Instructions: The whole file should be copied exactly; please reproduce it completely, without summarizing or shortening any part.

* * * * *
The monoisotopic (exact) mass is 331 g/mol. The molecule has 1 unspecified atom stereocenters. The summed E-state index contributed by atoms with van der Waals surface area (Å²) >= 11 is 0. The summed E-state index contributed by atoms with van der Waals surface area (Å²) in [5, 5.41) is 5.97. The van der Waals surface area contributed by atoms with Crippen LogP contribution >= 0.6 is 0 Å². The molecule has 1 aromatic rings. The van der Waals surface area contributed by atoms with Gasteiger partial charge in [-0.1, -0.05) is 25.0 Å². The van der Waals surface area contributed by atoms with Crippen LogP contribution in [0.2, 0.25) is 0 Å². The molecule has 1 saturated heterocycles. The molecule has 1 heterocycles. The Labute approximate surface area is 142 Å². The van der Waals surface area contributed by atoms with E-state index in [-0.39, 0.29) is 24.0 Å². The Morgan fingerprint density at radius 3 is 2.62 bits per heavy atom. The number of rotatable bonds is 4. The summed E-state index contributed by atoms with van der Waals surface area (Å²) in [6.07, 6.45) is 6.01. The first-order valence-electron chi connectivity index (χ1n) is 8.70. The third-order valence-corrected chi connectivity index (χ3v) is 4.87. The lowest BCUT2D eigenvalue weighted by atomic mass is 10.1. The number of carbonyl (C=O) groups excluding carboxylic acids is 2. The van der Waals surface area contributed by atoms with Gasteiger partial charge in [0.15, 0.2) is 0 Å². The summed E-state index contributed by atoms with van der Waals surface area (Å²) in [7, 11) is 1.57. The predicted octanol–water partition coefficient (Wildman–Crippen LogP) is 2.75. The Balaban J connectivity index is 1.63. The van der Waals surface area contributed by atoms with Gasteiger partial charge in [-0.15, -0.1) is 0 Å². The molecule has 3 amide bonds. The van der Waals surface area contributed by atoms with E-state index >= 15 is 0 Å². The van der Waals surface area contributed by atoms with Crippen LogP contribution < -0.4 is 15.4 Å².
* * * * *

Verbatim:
The monoisotopic (exact) mass is 331 g/mol. The molecule has 1 unspecified atom stereocenters. The summed E-state index contributed by atoms with van der Waals surface area (Å²) >= 11 is 0. The summed E-state index contributed by atoms with van der Waals surface area (Å²) in [5, 5.41) is 5.97. The van der Waals surface area contributed by atoms with Crippen LogP contribution >= 0.6 is 0 Å². The molecule has 1 aromatic rings. The van der Waals surface area contributed by atoms with Gasteiger partial charge in [-0.1, -0.05) is 25.0 Å². The van der Waals surface area contributed by atoms with Crippen LogP contribution in [0.2, 0.25) is 0 Å². The molecule has 1 saturated heterocycles. The molecule has 1 heterocycles. The Labute approximate surface area is 142 Å². The van der Waals surface area contributed by atoms with E-state index in [-0.39, 0.29) is 24.0 Å². The Morgan fingerprint density at radius 3 is 2.62 bits per heavy atom. The number of rotatable bonds is 4. The summed E-state index contributed by atoms with van der Waals surface area (Å²) in [6.07, 6.45) is 6.01. The first-order valence-electron chi connectivity index (χ1n) is 8.70. The third-order valence-corrected chi connectivity index (χ3v) is 4.87. The lowest BCUT2D eigenvalue weighted by atomic mass is 10.1. The number of carbonyl (C=O) groups excluding carboxylic acids is 2. The van der Waals surface area contributed by atoms with Gasteiger partial charge in [0.15, 0.2) is 0 Å². The summed E-state index contributed by atoms with van der Waals surface area (Å²) in [7, 11) is 1.57. The predicted octanol–water partition coefficient (Wildman–Crippen LogP) is 2.75. The Balaban J connectivity index is 1.63. The van der Waals surface area contributed by atoms with Gasteiger partial charge in [-0.15, -0.1) is 0 Å². The molecule has 3 amide bonds. The van der Waals surface area contributed by atoms with E-state index >= 15 is 0 Å². The van der Waals surface area contributed by atoms with Crippen LogP contribution < -0.4 is 15.4 Å².